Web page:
The Shield Act targets whistleblowers, amends the 1917 Espionage Act, criminalizes free speech, and compromises the public's right to know how their elected officials govern. Suppressing truth is the first step toward tyranny. America is hurtling toward it as well as third world status and ruin.
On December 7, the Electronic Frontier Foundation's (EFF) Shari Steele headlined, "Join EFF in Standing up Against Internet Censorship," saying:
"The debate about the wisdom of releasing secret government documents has turned into a massive attack on the right of intermediaries to publish truthful information" the public has a right to know. "Suddenly, WikiLeaks has become the Internet's scapegoat," but what affects them harms everyone unconstitutionally.
Everyone everywhere, including WikiLeaks, may publish truthful political and other information. Moreover, Internet users have a right to access it freely without censorship or other government interference. America's duopoly disagrees and may enact repressive legislation that criminalizes legitimate news reporting online, in print, or over the public airwaves. Other nations may follow in a systematic attack on fundamental freedoms.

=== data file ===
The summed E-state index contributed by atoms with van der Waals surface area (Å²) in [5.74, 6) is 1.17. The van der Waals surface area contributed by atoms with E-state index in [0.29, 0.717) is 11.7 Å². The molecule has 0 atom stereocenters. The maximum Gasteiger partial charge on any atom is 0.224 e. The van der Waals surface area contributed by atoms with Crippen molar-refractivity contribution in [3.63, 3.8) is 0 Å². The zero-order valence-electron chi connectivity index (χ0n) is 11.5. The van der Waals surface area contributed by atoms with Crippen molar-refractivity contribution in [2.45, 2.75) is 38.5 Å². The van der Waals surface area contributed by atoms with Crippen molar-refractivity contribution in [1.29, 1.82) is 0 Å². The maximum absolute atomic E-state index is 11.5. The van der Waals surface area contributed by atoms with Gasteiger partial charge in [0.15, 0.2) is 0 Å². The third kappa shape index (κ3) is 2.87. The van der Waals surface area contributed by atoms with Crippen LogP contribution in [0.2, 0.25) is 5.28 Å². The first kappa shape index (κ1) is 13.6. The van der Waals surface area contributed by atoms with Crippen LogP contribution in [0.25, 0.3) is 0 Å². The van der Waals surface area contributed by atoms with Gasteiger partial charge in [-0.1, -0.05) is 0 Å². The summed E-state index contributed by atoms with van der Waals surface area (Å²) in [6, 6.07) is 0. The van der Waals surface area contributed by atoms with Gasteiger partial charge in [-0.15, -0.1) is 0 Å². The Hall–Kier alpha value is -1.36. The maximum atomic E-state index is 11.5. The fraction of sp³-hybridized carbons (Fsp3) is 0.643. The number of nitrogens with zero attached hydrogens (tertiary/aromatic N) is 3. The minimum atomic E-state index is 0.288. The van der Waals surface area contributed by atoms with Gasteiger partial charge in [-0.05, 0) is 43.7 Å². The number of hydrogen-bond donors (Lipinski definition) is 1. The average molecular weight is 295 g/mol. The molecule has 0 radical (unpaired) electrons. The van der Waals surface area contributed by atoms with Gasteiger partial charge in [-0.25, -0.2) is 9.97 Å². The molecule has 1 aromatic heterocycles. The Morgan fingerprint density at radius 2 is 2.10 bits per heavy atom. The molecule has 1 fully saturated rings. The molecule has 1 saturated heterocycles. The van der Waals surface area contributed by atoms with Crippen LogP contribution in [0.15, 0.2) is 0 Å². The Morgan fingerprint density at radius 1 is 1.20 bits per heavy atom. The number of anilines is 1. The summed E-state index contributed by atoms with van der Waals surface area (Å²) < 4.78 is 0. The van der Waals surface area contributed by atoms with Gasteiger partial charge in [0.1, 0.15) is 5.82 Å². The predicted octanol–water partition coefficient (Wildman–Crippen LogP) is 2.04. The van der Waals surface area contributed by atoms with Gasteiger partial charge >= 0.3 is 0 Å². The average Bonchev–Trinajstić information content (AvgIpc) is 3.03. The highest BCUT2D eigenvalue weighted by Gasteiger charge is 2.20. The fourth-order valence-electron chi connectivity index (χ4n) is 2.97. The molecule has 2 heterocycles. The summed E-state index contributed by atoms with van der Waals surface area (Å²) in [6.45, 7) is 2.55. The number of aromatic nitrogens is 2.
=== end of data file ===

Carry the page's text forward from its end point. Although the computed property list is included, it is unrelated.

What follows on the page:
"Like it or not, WikiLeaks has become the emblem for one of the most important battles for our rights that is likely to come along in our lifetimes. We cannot sit this one out." The choice is simple: either freedom or tyranny, the latter very much out in front.
Writing for Lawfare.com, Benjamin Wittes, senior Brookings Institution Governance Studies fellow, headlined, "Espionage Act Amendments," saying:
The Shield Act "would dramatically expand the scope of 18 USC 798, which is now a relatively targeted provision criminalizing the disclosure or publication of cryptographic systems and communications intelligence. (The) Espionage Act is so vague (and) legal(ly uncertain (that) it tend(s) to inhibit its use."
The Shield Act "offers the worst of both worlds. It leaves intact the current World War I-era Espionage Act provision (with its many problems) and expands its scope to the point that it covers a lot more than the most reckless media excesses."